Skip to main content

Winter Blues and Holiday Stress

Winter Blues and Holiday Stress

Thanksgiving may be over, but the countdown to Christmas is on! If you're like most people, you're starting to feel stressed and overwhelmed. This time of year can be very demanding; entertaining guests, cooking and cleaning, shopping for presents, budgeting, and lack of sleep. Then you look out the window only to find a gray, dreary sky, with bone-chilling winds.

The winter blues, or seasonal affective disorder (SAD), is described by the Mayo Clinic as "a type of depression that's related to changes in seasons — SAD begins and ends at about the same times every year. If you're like most people with SAD, your symptoms start in the fall and continue into the winter months, sapping your energy and making you feel moody." You don't often see SAD in the spring and summer months. 

Symptoms of the winter blues include: 

          -Depression, almost every day, all day

          -Lack of interest in activities that were once enjoyable

          -Low energy and tiredness

          -Trouble sleeping or oversleeping

          -Weight gain and cravings for carbohydrates

          -Feeling sluggish and agitated

          -Difficulty focusing

          -Feeling hopeless or worthless

The specific cause of seasonal affective disorder is unknown, but there are some factors that could contribute. First, the body is experiencing a reduced level of sunlight, which may disrupt your biological clock (circadian rhythm) and lead to depression. Second, the lack of sunlight can cause serotonin levels (a neurotransmitter that affects mood) to drop. Lastly, the changes in the season disrupts the body's level of natural melatonin, which plays a major role in sleep patterns and mood.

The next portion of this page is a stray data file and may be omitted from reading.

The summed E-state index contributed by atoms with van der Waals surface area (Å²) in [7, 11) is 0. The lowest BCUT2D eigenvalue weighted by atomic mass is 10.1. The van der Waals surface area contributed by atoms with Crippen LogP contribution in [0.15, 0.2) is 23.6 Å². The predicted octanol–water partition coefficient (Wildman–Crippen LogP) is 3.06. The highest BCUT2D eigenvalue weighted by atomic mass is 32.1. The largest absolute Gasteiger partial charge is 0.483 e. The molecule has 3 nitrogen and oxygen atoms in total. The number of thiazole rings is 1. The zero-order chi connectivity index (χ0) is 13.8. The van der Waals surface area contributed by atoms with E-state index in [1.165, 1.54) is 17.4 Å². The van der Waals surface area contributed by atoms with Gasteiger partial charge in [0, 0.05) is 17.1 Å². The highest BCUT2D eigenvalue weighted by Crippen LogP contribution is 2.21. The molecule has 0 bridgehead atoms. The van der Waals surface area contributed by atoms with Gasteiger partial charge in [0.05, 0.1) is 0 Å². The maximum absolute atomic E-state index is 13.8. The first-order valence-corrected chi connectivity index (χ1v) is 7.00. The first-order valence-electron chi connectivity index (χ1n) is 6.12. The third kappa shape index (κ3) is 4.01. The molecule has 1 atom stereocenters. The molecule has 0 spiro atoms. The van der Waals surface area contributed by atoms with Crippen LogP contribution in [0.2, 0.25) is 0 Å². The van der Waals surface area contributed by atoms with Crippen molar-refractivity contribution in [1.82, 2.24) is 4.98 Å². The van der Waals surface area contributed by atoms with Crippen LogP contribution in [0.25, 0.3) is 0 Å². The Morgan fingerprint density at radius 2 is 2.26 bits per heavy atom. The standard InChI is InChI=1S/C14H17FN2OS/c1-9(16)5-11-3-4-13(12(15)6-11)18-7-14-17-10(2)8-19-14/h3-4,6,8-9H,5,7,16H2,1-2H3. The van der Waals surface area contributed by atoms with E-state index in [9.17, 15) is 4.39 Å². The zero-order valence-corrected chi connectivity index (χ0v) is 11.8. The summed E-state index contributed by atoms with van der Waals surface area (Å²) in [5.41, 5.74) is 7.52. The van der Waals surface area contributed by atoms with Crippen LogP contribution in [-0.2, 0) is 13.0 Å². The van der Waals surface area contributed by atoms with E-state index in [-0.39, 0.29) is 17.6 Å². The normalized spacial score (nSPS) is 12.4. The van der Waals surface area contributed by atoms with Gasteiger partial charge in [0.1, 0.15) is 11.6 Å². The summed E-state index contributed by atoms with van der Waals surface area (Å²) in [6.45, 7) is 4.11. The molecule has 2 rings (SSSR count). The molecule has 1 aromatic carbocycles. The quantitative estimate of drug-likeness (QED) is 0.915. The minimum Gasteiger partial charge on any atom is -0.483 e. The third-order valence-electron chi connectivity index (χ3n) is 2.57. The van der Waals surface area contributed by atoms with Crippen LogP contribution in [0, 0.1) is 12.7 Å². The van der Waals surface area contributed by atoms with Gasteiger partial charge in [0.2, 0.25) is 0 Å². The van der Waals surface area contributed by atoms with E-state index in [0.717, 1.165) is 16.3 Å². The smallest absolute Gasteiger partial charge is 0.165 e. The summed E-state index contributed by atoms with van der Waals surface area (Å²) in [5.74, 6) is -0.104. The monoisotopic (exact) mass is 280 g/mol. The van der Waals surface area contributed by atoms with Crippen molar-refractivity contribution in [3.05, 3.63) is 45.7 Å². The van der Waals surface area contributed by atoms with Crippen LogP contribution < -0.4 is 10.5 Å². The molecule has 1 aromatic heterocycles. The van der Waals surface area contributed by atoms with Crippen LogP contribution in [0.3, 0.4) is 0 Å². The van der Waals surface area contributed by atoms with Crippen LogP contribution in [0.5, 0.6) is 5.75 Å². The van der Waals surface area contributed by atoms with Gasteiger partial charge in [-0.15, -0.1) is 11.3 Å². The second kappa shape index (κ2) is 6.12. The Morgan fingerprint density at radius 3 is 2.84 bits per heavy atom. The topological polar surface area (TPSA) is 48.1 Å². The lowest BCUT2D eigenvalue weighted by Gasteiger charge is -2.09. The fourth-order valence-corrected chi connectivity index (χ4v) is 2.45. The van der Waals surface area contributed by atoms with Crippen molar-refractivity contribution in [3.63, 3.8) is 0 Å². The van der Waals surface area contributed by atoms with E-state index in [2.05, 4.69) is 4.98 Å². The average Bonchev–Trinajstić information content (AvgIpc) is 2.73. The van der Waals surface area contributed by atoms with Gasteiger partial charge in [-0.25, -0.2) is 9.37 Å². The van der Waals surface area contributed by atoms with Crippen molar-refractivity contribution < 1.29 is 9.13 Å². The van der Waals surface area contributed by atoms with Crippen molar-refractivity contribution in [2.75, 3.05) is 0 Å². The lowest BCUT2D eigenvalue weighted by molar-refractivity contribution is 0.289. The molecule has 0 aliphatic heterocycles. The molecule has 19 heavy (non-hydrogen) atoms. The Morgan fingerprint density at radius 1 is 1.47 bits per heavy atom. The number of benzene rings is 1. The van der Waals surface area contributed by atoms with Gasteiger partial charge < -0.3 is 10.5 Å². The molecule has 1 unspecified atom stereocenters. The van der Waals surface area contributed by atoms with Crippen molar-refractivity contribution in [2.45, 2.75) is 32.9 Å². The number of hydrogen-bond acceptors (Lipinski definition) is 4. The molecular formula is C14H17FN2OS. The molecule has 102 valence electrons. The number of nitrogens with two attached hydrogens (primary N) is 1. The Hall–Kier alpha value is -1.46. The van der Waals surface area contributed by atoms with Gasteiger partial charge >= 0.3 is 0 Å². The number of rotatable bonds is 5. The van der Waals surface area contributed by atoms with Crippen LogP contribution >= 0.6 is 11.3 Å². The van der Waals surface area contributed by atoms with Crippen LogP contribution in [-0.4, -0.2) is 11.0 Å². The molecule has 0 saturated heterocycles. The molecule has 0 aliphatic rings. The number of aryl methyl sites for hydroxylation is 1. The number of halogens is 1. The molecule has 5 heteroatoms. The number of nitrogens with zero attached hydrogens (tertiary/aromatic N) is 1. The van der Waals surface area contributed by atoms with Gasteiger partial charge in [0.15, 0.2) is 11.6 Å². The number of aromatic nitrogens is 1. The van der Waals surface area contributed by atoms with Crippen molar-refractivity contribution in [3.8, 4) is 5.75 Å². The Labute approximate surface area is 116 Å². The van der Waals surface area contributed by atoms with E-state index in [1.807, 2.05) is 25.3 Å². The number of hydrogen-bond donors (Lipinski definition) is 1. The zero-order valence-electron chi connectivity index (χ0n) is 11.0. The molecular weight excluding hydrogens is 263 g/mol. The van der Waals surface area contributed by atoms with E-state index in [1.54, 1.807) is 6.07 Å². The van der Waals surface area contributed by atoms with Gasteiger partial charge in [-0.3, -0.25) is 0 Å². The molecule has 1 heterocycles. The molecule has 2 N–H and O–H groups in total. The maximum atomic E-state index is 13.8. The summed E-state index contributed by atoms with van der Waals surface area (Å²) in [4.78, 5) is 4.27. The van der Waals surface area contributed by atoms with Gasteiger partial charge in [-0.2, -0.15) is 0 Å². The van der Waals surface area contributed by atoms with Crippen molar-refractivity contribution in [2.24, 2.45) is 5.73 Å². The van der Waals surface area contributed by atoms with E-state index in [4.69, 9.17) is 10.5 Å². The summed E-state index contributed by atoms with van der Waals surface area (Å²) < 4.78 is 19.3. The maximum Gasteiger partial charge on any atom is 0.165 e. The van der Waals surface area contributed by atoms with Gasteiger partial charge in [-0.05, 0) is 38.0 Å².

When dealing with holiday anxiety and winter blues, stress levels reach a peak. Once they do, it's hard to regroup. For this reason the best way to deal with the blues is to prevent them from happening in the first place (especially if they've taken a toll on you in the past). Take steps to keep mood and motivation going throughout the year:

           -Don't be afraid to say "no" to parties or other events

           -Find time for yourself; invite over a friend if you're lonely

           -Set realistic goals and expectations

           -Set a realistic budget and stick to it 

           -Don't use the holidays as a time to fix past problems

           -Stick within a normal routine as much as possible

           -Limit alcohol intake

           -Don't abandon healthy habits; eat plenty of fruits and vegetables

           -Incorporate physical activity into every day

With your best efforts to battle SAD you might find that you are still depressed, anxious, irritable, unmotivated, and can't sleep. If symptoms last a long time, talk to your doctor or reach out to a mental health professional.